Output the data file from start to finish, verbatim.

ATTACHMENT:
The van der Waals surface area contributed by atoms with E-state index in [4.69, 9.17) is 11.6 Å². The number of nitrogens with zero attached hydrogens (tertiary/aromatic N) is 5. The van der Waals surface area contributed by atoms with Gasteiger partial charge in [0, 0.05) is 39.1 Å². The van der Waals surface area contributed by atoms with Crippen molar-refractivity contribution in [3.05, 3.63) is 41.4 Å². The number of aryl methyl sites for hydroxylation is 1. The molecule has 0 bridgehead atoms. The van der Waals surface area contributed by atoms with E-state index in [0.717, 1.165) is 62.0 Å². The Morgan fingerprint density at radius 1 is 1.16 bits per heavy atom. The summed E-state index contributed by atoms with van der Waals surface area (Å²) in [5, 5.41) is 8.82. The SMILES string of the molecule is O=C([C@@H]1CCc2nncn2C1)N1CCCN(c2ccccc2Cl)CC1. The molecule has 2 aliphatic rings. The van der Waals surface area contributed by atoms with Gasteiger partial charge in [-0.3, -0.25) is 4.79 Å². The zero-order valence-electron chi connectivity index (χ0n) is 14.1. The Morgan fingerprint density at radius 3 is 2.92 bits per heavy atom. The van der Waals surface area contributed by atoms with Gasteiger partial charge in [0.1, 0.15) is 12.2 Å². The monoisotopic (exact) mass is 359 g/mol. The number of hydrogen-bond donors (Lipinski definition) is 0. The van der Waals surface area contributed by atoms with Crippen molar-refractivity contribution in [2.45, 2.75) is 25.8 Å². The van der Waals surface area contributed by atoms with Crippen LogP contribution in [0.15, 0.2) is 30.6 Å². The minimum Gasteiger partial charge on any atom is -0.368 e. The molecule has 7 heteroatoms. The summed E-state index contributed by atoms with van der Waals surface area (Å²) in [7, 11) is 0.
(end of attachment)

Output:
The van der Waals surface area contributed by atoms with E-state index in [4.69, 9.17) is 11.6 Å². The number of nitrogens with zero attached hydrogens (tertiary/aromatic N) is 5. The van der Waals surface area contributed by atoms with Gasteiger partial charge in [0, 0.05) is 39.1 Å². The van der Waals surface area contributed by atoms with Crippen molar-refractivity contribution in [3.05, 3.63) is 41.4 Å². The number of aryl methyl sites for hydroxylation is 1. The molecule has 0 bridgehead atoms. The van der Waals surface area contributed by atoms with E-state index in [0.717, 1.165) is 62.0 Å². The Morgan fingerprint density at radius 1 is 1.16 bits per heavy atom. The summed E-state index contributed by atoms with van der Waals surface area (Å²) in [5, 5.41) is 8.82. The SMILES string of the molecule is O=C([C@@H]1CCc2nncn2C1)N1CCCN(c2ccccc2Cl)CC1. The molecule has 2 aliphatic rings. The van der Waals surface area contributed by atoms with Gasteiger partial charge in [-0.3, -0.25) is 4.79 Å². The zero-order valence-electron chi connectivity index (χ0n) is 14.1. The Morgan fingerprint density at radius 3 is 2.92 bits per heavy atom. The van der Waals surface area contributed by atoms with Gasteiger partial charge in [0.1, 0.15) is 12.2 Å². The monoisotopic (exact) mass is 359 g/mol. The number of hydrogen-bond donors (Lipinski definition) is 0. The van der Waals surface area contributed by atoms with Crippen molar-refractivity contribution in [2.45, 2.75) is 25.8 Å². The van der Waals surface area contributed by atoms with Crippen LogP contribution in [0.15, 0.2) is 30.6 Å². The minimum Gasteiger partial charge on any atom is -0.368 e. The molecule has 7 heteroatoms. The summed E-state index contributed by atoms with van der Waals surface area (Å²) in [7, 11) is 0.